Hotlist Is pretty cool, but only if you are really into modern tracks. It has new, "hot", and trending music videos to check out. Library is fairly straightforward, with recently played content on top, and the standard tree-based library navigation below of songs and albums you've added.
For all the AI and Machine Learning smarts, we expected from Google, the recommendations in YouTube Music didn't seem any better than Spotify or Apple Music deliver — at least not yet. There is a chance that this will all get better over time as more people join the platform, and you personally use it more.
We were most excited for "Your Mixtape" that is highlighted on the Home tab that promises endless personalized music that you can throw on and let run as long as you want. Unfortunately, this wasn't always hitting our taste. More often than not we found ourselves disappointed in the music being played, especially the way it blends genres. As an example, we had happened to once listen to the "Star Wars" theme, and later the "Imperial March" randomly popped up in our mixtape between Imagine Dragons and Neil Young.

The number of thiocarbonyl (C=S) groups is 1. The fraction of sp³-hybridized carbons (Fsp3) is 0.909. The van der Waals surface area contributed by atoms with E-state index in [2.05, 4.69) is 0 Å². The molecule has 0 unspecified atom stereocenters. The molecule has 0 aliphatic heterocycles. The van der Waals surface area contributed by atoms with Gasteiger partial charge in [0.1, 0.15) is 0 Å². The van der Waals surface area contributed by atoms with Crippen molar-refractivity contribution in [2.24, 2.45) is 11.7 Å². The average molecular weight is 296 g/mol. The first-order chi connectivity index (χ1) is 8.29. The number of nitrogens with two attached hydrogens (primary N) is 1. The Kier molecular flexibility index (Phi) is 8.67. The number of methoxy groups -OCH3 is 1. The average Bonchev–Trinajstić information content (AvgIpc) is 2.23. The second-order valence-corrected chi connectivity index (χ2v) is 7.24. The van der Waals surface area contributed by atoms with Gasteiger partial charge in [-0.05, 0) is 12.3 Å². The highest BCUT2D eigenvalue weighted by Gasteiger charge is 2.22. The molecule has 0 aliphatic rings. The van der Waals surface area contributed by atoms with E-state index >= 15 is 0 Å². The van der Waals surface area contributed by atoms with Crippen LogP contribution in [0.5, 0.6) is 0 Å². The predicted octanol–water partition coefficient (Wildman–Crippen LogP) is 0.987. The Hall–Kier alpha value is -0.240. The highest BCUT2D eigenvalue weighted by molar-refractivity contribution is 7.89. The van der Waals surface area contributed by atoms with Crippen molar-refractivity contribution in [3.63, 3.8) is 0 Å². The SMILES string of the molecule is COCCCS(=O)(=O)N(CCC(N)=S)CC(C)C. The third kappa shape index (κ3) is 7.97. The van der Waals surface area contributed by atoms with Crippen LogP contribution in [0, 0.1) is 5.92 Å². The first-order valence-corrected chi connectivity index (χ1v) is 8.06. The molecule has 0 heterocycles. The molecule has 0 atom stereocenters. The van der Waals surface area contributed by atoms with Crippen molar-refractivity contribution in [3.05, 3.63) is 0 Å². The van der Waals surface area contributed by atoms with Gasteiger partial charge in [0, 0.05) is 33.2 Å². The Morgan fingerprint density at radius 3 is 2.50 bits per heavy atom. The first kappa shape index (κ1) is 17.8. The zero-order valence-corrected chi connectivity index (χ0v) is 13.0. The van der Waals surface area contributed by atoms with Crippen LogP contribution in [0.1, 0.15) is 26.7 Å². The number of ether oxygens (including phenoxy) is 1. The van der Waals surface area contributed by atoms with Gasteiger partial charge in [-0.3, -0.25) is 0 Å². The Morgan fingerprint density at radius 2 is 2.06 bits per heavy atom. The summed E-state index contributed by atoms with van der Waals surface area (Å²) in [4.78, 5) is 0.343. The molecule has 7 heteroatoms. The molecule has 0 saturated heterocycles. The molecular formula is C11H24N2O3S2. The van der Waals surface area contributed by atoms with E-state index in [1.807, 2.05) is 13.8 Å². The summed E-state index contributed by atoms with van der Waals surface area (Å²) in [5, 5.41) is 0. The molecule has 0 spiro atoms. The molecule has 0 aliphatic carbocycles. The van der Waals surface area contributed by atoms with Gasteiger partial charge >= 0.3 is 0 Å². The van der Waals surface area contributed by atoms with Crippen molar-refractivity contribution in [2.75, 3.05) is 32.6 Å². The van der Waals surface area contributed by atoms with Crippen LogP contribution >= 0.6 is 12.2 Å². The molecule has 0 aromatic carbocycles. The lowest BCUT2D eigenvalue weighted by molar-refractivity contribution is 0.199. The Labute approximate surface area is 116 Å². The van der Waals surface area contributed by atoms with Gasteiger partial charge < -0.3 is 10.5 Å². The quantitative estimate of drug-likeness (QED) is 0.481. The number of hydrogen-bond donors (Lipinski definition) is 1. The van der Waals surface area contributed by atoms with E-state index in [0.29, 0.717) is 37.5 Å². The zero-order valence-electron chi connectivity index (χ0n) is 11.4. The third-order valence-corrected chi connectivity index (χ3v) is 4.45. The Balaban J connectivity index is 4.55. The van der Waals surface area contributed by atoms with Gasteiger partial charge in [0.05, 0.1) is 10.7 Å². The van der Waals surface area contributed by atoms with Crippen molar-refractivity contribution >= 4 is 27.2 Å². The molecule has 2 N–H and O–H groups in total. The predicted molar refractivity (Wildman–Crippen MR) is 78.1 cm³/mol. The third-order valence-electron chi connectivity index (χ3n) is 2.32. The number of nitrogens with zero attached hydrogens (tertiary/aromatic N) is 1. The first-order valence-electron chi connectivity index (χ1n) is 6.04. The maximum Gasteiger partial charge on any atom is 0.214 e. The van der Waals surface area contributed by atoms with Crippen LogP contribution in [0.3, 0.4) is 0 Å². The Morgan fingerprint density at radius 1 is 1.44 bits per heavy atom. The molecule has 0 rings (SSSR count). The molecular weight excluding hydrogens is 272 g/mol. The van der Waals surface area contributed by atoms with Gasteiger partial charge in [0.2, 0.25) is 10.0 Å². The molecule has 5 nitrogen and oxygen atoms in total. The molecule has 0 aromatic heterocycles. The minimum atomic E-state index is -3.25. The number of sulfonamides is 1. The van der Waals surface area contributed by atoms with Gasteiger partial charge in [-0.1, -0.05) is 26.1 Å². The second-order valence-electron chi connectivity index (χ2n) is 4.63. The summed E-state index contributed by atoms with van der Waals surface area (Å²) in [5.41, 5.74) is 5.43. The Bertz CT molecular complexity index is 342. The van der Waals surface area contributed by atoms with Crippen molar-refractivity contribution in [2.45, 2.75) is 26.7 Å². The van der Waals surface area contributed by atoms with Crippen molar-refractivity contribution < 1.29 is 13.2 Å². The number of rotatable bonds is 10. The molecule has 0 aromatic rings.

There are several areas that YouTube Music really shines though. Take search, which happens to be Google's bread and butter. You don't need to know a song name, or even the artist to find what you're looking for.
All you need to to is put in some of the lyrics you know, and it is still able to find the song. This worked remarkably well and honestly, could be one of the biggest selling points for when you have just a snippet of a song floating around in your head.
Google is able to utilize your location data as well, suggesting different music based on where you are. Your favorite workout music can be recommended when it knows you're at the gym versus when you want more relaxing music at home.